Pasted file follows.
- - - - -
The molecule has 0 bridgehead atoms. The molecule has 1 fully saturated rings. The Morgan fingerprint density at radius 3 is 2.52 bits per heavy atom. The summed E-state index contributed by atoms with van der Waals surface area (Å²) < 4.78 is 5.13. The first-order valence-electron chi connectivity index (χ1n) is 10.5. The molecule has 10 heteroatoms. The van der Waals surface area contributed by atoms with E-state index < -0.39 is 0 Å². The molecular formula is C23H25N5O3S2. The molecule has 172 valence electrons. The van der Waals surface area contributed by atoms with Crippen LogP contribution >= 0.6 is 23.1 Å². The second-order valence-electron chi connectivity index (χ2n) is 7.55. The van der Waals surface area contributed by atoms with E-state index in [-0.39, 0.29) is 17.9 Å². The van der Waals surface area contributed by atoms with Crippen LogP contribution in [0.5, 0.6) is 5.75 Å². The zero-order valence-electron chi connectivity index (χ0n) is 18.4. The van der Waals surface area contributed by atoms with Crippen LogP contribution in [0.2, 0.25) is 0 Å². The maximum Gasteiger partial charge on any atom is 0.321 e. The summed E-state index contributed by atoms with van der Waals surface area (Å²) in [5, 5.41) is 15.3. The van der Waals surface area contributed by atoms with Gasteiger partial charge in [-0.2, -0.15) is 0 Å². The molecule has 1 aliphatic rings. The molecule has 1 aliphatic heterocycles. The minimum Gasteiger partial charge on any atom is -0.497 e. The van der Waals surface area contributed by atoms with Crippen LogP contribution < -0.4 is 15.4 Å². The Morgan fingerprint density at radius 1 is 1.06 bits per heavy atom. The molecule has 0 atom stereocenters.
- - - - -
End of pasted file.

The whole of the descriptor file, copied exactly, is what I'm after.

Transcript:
The molecule has 0 bridgehead atoms. The molecule has 1 fully saturated rings. The Morgan fingerprint density at radius 3 is 2.52 bits per heavy atom. The summed E-state index contributed by atoms with van der Waals surface area (Å²) < 4.78 is 5.13. The first-order valence-electron chi connectivity index (χ1n) is 10.5. The molecule has 10 heteroatoms. The van der Waals surface area contributed by atoms with E-state index < -0.39 is 0 Å². The molecular formula is C23H25N5O3S2. The molecule has 172 valence electrons. The van der Waals surface area contributed by atoms with Crippen LogP contribution >= 0.6 is 23.1 Å². The second-order valence-electron chi connectivity index (χ2n) is 7.55. The van der Waals surface area contributed by atoms with E-state index in [-0.39, 0.29) is 17.9 Å². The van der Waals surface area contributed by atoms with Crippen LogP contribution in [0.5, 0.6) is 5.75 Å². The zero-order valence-electron chi connectivity index (χ0n) is 18.4. The van der Waals surface area contributed by atoms with Crippen LogP contribution in [0.2, 0.25) is 0 Å². The maximum Gasteiger partial charge on any atom is 0.321 e. The summed E-state index contributed by atoms with van der Waals surface area (Å²) in [5, 5.41) is 15.3. The van der Waals surface area contributed by atoms with Gasteiger partial charge in [-0.2, -0.15) is 0 Å². The molecule has 1 aliphatic rings. The molecule has 1 aliphatic heterocycles. The minimum Gasteiger partial charge on any atom is -0.497 e. The van der Waals surface area contributed by atoms with Crippen LogP contribution < -0.4 is 15.4 Å². The Morgan fingerprint density at radius 1 is 1.06 bits per heavy atom. The molecule has 0 atom stereocenters.